Recent good-faith attempts by many educational institutions to improve safety measures for students, teachers, and administrators instead put many of these educational institutions in the position of potentially violating federal, state, and/or local law.

Reacting to the recent surge of public mass shootings, many educational institutions have installed barricade locks or similar devices, which are intended to physically prevent intruders from entering into a building or classroom. Unbeknownst to many educational facilities, however, these types of devices can be a violation of the American Disabilities Act (ADA), International Building Code (IBC), the International Fire Code (IFC), state, and/or local law.

Under the ADA, IBC, and IFC, operations of door locks in educational buildings must provide “egress” for its occupants. Egress means door locks in such buildings must meet the following the requirements:

  • Doors must be continuously maintained free of all obstructions or impediments for full instant use;
  • Doors must be operable with no tight grasping, pinching, or twist of the effort, and without a key, tool, a special knowledge, or effort; and,
  • Doors must not require more than one operation to release a door latch.

The stated purpose of this requirement is to ensure occupants (including persons with disabilities under the ADA) are able to quickly evacuate a location in a tornado, fire, violent threats, or other emergency situations. However, some have felt this requirement does not take into full account those emergency situations where an occupant may want to prevent ingress into a building or classroom. To address this concern, a handful of states - such as Kansas, Michigan, New Jersey, Utah, and Ohio - updated their fire and building codes to allow the legal installation of the safety barricade locks. Some states (such as California, Colorado, Florida, Minnesota, and New York) have looked at the balance of interests differently and have explicitly banned barricade devices in educational facilities.

In what appears to be a direct response to the wave of recent laws, the 2018 edition of both the IBC and the IFC regulations promulgated Section 1010.1.4.4 Locking arrangements in educational occupancies, which requires any school facility’s safety barricade device to satisfy the conditions of egress outlined above. As a result, any state that decides to adopt the updated 2018 IBC and/or IFC regulations would be effectively banning certain types of barricade locks from educational buildings.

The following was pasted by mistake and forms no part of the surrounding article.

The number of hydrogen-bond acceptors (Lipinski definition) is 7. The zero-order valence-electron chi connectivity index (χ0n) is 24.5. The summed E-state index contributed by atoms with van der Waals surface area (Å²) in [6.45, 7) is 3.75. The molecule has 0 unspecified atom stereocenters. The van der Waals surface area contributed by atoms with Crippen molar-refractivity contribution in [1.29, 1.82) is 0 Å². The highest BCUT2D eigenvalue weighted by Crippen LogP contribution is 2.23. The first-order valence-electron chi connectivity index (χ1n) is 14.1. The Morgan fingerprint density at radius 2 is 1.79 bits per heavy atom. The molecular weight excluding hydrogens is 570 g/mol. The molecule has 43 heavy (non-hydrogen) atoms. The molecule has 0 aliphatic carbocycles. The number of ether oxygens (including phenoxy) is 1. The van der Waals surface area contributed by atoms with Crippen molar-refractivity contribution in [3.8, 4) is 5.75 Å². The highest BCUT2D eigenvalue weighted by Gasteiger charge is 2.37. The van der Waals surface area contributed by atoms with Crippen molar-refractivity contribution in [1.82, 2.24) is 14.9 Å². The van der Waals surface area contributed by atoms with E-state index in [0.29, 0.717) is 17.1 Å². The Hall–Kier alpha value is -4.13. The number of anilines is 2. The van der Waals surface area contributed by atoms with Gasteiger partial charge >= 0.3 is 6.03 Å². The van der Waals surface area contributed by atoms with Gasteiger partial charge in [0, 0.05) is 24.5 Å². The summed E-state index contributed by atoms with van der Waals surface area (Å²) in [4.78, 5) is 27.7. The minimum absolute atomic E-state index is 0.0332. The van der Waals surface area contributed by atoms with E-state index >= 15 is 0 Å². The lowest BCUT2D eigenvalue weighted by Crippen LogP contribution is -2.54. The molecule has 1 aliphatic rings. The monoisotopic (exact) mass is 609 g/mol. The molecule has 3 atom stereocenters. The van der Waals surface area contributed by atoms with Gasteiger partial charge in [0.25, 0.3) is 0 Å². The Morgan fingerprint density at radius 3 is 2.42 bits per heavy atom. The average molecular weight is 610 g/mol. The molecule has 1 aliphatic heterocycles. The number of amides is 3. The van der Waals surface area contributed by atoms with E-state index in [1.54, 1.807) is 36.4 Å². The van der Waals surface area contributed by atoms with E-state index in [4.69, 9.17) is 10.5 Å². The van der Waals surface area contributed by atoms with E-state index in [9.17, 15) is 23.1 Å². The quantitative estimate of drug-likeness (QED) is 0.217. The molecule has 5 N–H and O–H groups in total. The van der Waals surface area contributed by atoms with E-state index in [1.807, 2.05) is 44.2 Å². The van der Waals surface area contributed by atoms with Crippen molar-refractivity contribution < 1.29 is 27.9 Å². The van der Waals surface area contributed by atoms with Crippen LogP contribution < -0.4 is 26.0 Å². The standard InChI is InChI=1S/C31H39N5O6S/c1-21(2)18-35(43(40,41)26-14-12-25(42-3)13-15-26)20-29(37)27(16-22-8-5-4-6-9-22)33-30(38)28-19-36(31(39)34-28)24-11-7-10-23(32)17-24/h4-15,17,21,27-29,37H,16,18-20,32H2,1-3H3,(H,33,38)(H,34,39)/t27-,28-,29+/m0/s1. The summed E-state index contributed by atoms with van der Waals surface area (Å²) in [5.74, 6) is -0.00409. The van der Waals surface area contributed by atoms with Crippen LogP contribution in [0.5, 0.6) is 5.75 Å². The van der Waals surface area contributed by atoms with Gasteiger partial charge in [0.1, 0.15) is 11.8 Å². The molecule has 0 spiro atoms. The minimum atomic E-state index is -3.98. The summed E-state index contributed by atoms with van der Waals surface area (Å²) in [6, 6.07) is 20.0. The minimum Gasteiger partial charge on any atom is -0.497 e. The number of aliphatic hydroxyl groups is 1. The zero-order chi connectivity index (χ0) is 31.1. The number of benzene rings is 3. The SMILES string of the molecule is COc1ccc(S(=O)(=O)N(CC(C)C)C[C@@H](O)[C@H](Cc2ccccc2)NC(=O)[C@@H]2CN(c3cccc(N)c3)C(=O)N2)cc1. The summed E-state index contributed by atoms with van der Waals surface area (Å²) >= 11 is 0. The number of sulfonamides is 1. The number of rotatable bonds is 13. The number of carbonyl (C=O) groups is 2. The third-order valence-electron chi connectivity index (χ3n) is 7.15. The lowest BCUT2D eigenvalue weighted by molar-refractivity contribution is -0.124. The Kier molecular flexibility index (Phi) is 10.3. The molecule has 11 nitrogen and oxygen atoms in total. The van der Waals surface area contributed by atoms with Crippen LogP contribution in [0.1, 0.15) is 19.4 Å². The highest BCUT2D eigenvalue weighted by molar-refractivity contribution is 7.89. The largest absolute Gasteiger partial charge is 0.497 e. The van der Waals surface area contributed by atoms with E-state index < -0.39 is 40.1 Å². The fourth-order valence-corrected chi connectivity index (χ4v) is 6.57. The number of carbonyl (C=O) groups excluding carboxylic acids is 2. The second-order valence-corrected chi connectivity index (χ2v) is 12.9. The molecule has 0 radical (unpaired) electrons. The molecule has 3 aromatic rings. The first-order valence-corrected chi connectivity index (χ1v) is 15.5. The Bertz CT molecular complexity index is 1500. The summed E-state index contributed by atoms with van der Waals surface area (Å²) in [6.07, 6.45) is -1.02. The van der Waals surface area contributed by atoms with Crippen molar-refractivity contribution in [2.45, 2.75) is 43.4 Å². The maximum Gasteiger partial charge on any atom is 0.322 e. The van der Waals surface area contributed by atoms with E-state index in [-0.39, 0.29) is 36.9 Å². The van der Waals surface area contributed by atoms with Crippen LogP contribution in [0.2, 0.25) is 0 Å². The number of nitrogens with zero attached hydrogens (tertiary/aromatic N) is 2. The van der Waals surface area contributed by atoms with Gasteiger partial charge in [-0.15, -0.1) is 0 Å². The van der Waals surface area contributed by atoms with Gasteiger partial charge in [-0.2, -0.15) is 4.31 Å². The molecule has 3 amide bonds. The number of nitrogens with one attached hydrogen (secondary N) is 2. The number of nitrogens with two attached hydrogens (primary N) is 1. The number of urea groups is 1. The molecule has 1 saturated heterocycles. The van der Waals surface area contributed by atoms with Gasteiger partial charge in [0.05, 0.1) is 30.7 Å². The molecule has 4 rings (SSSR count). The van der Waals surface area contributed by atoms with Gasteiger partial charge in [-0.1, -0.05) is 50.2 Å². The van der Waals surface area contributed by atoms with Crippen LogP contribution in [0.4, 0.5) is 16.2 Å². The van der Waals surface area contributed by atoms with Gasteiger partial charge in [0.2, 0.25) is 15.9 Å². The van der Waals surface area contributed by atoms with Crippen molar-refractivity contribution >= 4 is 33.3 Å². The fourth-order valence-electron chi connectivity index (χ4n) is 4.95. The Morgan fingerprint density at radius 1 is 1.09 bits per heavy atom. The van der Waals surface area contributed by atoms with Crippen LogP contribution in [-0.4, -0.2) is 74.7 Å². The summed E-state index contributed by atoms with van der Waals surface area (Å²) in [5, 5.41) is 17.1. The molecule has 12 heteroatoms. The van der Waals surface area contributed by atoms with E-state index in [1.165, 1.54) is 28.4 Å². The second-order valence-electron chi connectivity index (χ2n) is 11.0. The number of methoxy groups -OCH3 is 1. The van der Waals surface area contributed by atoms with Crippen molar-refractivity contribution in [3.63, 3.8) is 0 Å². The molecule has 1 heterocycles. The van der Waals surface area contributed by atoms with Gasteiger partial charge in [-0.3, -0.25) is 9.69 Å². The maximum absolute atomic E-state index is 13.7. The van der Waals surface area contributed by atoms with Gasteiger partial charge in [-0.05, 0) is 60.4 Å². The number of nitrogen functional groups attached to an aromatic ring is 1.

A majority of state legislatures have not yet taken a position on whether or not to adopt the 2018 edition of the IBC and the IFC – Wisconsin being one of them. However, based on a recent Wisconsin Department of Safety and Professional Service response, the State of Wisconsin is taking the position that safety barricade devices are not code-compliant.

With inconsistent positions being taken by key legal stakeholders, and no adoption of the 2018 edition of the IBC and IFC by a majority of the states, it remains to be seen how each state will settle on this open area of law. Even if a state has authorized safety barricade devices, an educational institution is still exposed to risks of discrimination under the ADA. Educational institutions should be proactive to ensure any safety barricade device meets the requirements of the ADA, IBC, and IFC, as well as state and local codes.